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Decoding the Political Buzzwords of 2012

Linguist Geoffrey Nunberg gives his analysis of this year's top political words.

Photo Credit: Cristo


As the year draws to a close, we checked in with linguist Geoffrey Nunberg to get his analysis of the top political buzzwords of 2012.

Lauren Feeney: What political words struck you as particularly interesting this year? 

Geoffrey Nunberg: Like all campaigns, this one generated a bunch of nine-day wonders — words of the week or month like “Romnesia,” “Etch-a-Sketch,” “self-deportation,” “unskew,” and so forth. Others were more insistent — “dark money,” “SuperPAC.” When I was trying to pick a word of the year for my Fresh Air language feature, I was tempted by Romney’s “47 percent.” I think it stands for a shift in the language of class in American politics, as a kind of bookend to last year’s “one percent.” The right used to insist that there were no classes in America — even to mention the word was class warfare. Now they’ve drawn up their own battle lines in the middle.

But it’s a little misleading to focus on that one item — words really fly in flocks, and this one comes with “moochers,” “takers,” and “lucky duckies,” the repellent term coined by The Wall Street Journal about a decade ago, not to mention “gifts” and “goodies.” And in particular there’s “entitlement”— not a recent word, of course, but it figured a lot in the election, particularly after Ryan’s nomination, and it has been shifting its meaning in what I’ve described as a kind of semantic sleight-of-hand. Time was that “entitlement” was a positive word which implied that people had a moral right to certain government benefits. Bill Moyers recalls what LBJ said to the Republicans about Medicare: “By God, you can’t treat Grandma this way. She’s entitled to it.” Then the word got colored by the psychological meaning it has in “sense of entitlement,” where it implies an unwarranted claim to something. When people on the right talk about the “entitlement society” nowadays, there’s an unspoken “unearned” in the background; it evokes the “culture of dependency” narrative — “entitlement” has become just another word in that “47 percent” and “moocher” lexicon.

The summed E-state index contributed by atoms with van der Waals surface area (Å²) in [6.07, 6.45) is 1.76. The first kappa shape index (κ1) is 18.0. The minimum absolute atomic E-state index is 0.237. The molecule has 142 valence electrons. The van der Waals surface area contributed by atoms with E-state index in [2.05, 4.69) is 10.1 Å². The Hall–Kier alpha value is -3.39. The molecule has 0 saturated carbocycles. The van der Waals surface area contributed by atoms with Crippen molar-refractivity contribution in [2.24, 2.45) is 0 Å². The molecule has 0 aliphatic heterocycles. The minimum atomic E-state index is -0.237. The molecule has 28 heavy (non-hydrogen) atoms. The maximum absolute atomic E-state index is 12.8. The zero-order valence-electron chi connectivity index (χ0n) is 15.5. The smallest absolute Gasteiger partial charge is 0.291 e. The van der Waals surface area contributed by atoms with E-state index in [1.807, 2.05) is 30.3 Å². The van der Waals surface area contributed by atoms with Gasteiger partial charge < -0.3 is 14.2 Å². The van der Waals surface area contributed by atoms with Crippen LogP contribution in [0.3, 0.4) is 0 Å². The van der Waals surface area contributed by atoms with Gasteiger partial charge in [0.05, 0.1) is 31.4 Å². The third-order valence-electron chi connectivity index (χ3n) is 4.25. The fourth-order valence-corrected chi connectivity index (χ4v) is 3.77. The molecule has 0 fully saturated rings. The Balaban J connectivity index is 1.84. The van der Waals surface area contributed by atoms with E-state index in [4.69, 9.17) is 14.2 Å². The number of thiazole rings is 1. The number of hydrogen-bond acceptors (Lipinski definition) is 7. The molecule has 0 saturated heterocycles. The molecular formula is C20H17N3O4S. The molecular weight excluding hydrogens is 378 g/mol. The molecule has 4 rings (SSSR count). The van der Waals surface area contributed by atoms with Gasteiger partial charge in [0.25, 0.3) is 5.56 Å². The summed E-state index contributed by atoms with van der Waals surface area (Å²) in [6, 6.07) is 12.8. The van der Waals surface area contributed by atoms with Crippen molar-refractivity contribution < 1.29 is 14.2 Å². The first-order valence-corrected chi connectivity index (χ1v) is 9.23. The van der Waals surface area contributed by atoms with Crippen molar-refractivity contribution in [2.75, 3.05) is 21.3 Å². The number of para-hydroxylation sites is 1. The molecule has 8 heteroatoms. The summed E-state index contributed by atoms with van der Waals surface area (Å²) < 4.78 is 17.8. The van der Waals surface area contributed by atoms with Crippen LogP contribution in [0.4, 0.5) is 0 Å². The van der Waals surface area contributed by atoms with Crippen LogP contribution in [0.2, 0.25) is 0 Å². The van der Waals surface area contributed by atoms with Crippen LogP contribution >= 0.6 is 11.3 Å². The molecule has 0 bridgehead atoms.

Feeney: So what did you finally pick for your Word of the Year?

Nunberg: I went with “Big Data.” Not everybody is familiar with it. It didn’t get the wide exposure of “47 percent,” but it was the talk of Silicon Valley and Davos, and it was all over the place in venues like Forbes, The Economist and The New York Times tech and business sections. And whether or not you knew what it was called, you knew about its effects — the software called analytics that chews over all the data we’re kicking up from our web surfing, our tweets, our purchases, our cable boxes, our Facebook pages and our cell phones. There are Big Data analytics behind a lot of the threats to our privacy — those ads that follow us as we move around the Web, the websites that sell or swap our personal information, the “stalker apps” that track our physical location — that has to be a strong candidate for creepiest word of 2012. And even more ominously, there are the security agencies that are combing over our travel and credit card records trolling for possible terrorists. Those have some people wondering if we’re moving in increments toward the surveillance state — just last March the Justice Department authorized agencies to retain for five years the personal data of people who aren’t suspected of terrorism.

But Big Data has also changed the way we do epidemiology, economics, sociology, even linguistics — and by-the-by, it was the superiority of the Obama campaign’s voter data and analytics that helped them overcome the Republicans’ financial advantages in reaching voters. So it’s not a good or bad thing in itself, but it forces us to rethink our notions of privacy and personal information.

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